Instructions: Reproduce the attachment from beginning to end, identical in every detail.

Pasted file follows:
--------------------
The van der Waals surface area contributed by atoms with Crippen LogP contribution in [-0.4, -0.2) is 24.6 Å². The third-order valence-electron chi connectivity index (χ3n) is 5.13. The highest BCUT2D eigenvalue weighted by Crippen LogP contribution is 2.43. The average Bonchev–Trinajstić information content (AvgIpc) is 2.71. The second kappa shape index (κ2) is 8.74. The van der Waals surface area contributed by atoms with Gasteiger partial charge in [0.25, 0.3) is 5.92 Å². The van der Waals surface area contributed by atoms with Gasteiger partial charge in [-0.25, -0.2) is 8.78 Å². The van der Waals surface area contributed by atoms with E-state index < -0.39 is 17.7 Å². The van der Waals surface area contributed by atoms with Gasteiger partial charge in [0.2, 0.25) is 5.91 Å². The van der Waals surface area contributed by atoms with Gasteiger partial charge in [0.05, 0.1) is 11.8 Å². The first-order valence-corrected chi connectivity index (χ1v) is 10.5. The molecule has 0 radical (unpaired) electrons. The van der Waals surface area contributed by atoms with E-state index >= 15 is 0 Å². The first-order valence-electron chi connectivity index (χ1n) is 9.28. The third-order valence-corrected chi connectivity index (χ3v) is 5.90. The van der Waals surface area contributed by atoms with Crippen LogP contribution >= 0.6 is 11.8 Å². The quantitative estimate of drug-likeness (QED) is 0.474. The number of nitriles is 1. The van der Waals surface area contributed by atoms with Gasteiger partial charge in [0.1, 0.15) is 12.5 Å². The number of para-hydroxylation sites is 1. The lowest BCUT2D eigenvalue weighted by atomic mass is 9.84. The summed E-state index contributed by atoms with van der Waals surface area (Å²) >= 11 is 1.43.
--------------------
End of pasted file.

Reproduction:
The van der Waals surface area contributed by atoms with Crippen LogP contribution in [-0.4, -0.2) is 24.6 Å². The third-order valence-electron chi connectivity index (χ3n) is 5.13. The highest BCUT2D eigenvalue weighted by Crippen LogP contribution is 2.43. The average Bonchev–Trinajstić information content (AvgIpc) is 2.71. The second kappa shape index (κ2) is 8.74. The van der Waals surface area contributed by atoms with Gasteiger partial charge in [0.25, 0.3) is 5.92 Å². The van der Waals surface area contributed by atoms with Gasteiger partial charge in [-0.25, -0.2) is 8.78 Å². The van der Waals surface area contributed by atoms with E-state index < -0.39 is 17.7 Å². The van der Waals surface area contributed by atoms with Gasteiger partial charge in [0.2, 0.25) is 5.91 Å². The van der Waals surface area contributed by atoms with Gasteiger partial charge in [0.05, 0.1) is 11.8 Å². The first-order valence-corrected chi connectivity index (χ1v) is 10.5. The molecule has 0 radical (unpaired) electrons. The van der Waals surface area contributed by atoms with E-state index >= 15 is 0 Å². The first-order valence-electron chi connectivity index (χ1n) is 9.28. The third-order valence-corrected chi connectivity index (χ3v) is 5.90. The van der Waals surface area contributed by atoms with Crippen LogP contribution >= 0.6 is 11.8 Å². The quantitative estimate of drug-likeness (QED) is 0.474. The number of nitriles is 1. The van der Waals surface area contributed by atoms with Gasteiger partial charge in [0.1, 0.15) is 12.5 Å². The number of para-hydroxylation sites is 1. The lowest BCUT2D eigenvalue weighted by atomic mass is 9.84. The summed E-state index contributed by atoms with van der Waals surface area (Å²) >= 11 is 1.43.